ARIES: I've been scouring herbal textbooks and tantric literature to find out if there's such a thing as a labor-intensive aphrodisiac -- in other words, a stimulus that would inspire you to work hard to become a fantastic lover. I'm not saying your amorous skills are inferior, Aries, just that there's room for improvement. The coming weeks will be an excellent time, astrologically speaking, to apply yourself to this worthy project. And if I do run across that labor-intensive aphrodisiac, I'll let you know. In the meantime, pursue the leads that your intuition provides. And remember this: The capacities that make you a great lover have only marginally to do with physical techniques and mostly to do with emotional intelligence and spiritual ingenuity.

And remember this part: The capacities that make you a great lover have only marginally to do with physical techniques and mostly to do with emotional intelligence and spiritual ingenuity...this is what I was trying to say all along.

Do not disturb

According to the myths of India, waking someone up from a dream is like disturbing a 25 year coitus.

Sunday, July 20, 2008

This is your brain on love

The Brain in Love: a TED talk by Helen Fisher:

Maybe Robert Palmer rocked it right way back then?

"Might as well face it, you're addicted to love."

Lips are always burning


by Hafiz, translated by Daniel Ladinsky, from the book *The Subject Tonight Is Love*

I taste what you taste. I know the kind of lyrics your
Soul most likes. I know which sounds will become
Resplendent in your mind and bring such pleasure
Your feet will jump and whirl.

When anything touches or enters your body
Never say it is not God, for He is
Just trying to get close.

I have no use for divine patience -- my lips are always
Burning and everywhere. I am running from every corner
Of this world and sky wanting to kiss you;

I am every particle of dust and wheat -- you and I
Are ground from His Own Body. I am rioting at your door;
I am spinning in midair like golden falling leaves
Trying to win your glance.

I am sweetly rolling against your walls and shores
All night, even though you are asleep. I am singing from
The mouths of animals and birds honoring our
Beloved's promise and need: to let
you know the Truth.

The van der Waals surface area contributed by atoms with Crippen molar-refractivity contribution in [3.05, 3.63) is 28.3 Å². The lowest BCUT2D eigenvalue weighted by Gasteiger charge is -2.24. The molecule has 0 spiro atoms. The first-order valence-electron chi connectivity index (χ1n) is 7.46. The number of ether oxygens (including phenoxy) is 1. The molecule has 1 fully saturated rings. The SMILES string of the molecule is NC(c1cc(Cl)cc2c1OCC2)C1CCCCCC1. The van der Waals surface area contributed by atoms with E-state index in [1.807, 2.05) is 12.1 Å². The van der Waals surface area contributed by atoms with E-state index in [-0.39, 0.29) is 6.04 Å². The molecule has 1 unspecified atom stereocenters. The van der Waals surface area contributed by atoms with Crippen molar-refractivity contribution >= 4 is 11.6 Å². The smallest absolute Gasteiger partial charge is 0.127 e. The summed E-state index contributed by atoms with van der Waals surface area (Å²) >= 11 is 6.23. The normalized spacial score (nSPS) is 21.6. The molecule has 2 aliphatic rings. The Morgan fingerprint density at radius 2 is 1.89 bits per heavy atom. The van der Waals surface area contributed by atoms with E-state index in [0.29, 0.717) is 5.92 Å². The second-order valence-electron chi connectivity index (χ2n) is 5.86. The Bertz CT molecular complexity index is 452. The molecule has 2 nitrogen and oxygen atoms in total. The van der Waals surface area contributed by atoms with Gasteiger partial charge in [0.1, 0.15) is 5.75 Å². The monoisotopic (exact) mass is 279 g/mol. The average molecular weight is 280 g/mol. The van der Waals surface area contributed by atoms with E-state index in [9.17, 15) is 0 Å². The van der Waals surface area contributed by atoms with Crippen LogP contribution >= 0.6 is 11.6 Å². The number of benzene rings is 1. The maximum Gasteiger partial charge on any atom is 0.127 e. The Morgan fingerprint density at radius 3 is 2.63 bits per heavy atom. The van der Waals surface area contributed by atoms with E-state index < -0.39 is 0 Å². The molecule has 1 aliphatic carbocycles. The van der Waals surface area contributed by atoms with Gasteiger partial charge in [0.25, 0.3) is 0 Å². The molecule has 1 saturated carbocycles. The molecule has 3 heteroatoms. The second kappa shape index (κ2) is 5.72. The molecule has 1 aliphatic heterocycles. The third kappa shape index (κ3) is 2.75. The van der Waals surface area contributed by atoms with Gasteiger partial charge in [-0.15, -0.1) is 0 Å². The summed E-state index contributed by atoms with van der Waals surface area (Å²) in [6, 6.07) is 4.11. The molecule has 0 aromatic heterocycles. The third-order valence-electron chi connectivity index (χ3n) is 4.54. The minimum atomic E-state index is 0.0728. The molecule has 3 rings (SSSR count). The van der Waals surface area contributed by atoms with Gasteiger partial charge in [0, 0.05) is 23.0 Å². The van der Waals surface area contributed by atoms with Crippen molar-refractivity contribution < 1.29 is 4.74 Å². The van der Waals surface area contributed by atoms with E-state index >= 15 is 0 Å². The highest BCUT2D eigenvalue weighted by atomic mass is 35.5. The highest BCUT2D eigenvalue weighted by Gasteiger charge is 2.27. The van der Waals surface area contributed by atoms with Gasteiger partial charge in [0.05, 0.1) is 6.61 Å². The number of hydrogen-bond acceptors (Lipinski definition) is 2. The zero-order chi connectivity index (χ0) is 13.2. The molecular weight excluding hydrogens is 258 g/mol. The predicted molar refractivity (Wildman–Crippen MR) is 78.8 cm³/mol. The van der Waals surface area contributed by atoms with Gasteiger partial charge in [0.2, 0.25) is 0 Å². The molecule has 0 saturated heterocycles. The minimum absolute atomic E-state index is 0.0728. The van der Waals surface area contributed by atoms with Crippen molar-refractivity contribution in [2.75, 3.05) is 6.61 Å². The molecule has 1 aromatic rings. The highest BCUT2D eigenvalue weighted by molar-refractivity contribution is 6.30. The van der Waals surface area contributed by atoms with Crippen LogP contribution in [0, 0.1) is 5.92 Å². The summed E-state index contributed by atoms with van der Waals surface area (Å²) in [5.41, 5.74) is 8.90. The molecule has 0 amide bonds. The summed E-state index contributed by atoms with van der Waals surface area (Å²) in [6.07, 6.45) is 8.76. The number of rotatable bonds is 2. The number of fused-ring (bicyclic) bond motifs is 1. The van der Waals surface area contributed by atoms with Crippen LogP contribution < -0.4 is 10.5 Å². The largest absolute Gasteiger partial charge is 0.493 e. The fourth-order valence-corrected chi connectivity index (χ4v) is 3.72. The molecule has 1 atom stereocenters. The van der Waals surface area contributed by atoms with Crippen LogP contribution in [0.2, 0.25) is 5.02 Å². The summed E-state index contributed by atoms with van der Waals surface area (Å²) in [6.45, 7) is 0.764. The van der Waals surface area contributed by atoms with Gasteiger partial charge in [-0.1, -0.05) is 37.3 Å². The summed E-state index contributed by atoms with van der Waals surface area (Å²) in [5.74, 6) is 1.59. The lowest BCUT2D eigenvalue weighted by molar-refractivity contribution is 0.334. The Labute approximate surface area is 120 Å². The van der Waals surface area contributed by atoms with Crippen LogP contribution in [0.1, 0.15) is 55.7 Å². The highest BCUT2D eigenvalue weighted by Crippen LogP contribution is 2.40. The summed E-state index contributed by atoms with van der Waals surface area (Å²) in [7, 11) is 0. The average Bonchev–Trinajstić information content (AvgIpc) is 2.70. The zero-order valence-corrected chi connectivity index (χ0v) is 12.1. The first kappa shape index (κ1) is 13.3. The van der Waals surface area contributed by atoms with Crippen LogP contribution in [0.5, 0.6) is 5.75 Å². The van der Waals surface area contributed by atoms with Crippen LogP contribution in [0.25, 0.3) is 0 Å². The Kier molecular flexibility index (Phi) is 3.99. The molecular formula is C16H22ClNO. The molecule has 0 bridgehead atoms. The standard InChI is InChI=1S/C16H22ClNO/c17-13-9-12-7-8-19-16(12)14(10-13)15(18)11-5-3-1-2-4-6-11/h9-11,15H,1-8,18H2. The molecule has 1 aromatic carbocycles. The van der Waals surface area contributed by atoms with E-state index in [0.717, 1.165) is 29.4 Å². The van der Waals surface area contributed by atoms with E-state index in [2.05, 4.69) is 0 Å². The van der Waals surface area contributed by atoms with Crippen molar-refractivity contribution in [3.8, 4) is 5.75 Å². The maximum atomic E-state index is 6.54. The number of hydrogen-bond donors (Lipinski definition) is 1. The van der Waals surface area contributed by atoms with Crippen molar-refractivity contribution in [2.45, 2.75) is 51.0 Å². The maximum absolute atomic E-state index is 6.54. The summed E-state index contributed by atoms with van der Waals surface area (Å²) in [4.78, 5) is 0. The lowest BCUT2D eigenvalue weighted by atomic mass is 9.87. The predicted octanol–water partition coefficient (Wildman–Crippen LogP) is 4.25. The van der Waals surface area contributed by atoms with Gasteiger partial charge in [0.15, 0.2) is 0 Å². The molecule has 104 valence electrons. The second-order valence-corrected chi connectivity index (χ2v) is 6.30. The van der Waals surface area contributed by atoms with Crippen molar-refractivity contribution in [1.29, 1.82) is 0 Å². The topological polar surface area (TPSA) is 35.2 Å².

My dear, when anything touches or enters your body
Never say it is not God, for He and I are
Just trying to get close to you.

God and I are rushing
From every corner of existence, needing to say,
"We are yours."

Sunday, July 13, 2008

Callipygian assets

Chiseled, sculpted, taught -- oh my!

Here's a descriptor for savvy people watchers with a penchant for word-smithery:

cal·li·pyg·i·an [kal-uh-pij-ee-uhn] –adjective: having well-shaped buttocks.

Sunday, July 6, 2008

Contractual agreements & marital bliss: an excerpt from the wedding diaries

I went to the Shakespeare Festival with a well-traveled friend who posed this question: "Why don't we re-envision marriage as a 5 year contractual period, with the choice to renew or not?"

I had to agree whole-heartedly. I hear about/see too often the relationship that doesn't work, looses zest, and is loosely bonded together by ideals and fear, at which point both spirits have most likely suffered something awful by not honoring themselves and their soul's duty. While there may be a light that never goes out, some spirits dim when their fierce light is hindered or sacrificed.

In which case, the 5-year up-for-renewal-plan is a new take on old bondage. Which makes perfect sense to me on the logical & rational levels. It made me at ease with the process -- since I wrote my cutesy (and honest) vow-poem and there was no "forever clause" in my marital preamble (and of course I added the 'Pete Yorn Clause' which stated that if I was ever alone with the man, I was allowed to make out with him). Best of all, the K-ster was in agreement of this penti-annual re-avowal cycle, and said: "I thought that's what we'd do every year...?" I just smiled as a resounding "yessss" echoed through me.

But I can't say that I was overly detached through the whole thing (was I?). As Ghandi said: "If you want something really important to be done you must not merely satisfy the reason, you must move the heart also." So, I must have felt semi-romantical about it...right?

"Kaizen": an excerpt from the wedding diaries

My horoscope this week mentioned an advertisement for Barclays Bank that read: "Welcome to the never-ending brainstorm session." In the same breath of astrological wisdom, it echoed the similarities to the ethic at Toyota - Kaizen, "a Japanese word meaning "continuous improvement," though it can also be translated as "to take apart and put back together in a better way." A blend of these attitudes is what I recommend to you during the coming weeks, Virgo: *kaizen* meets the never-ending brainstorm."

I just had a spark of illumination while reading this and am wondering how Kaizen relates to what I've been through with my relationship with my main squeeze, and if that is a forever never-ending brainstorm that will deconstruct us and put us back together in a better way sort-of-way? That seems like continuous self-improvement...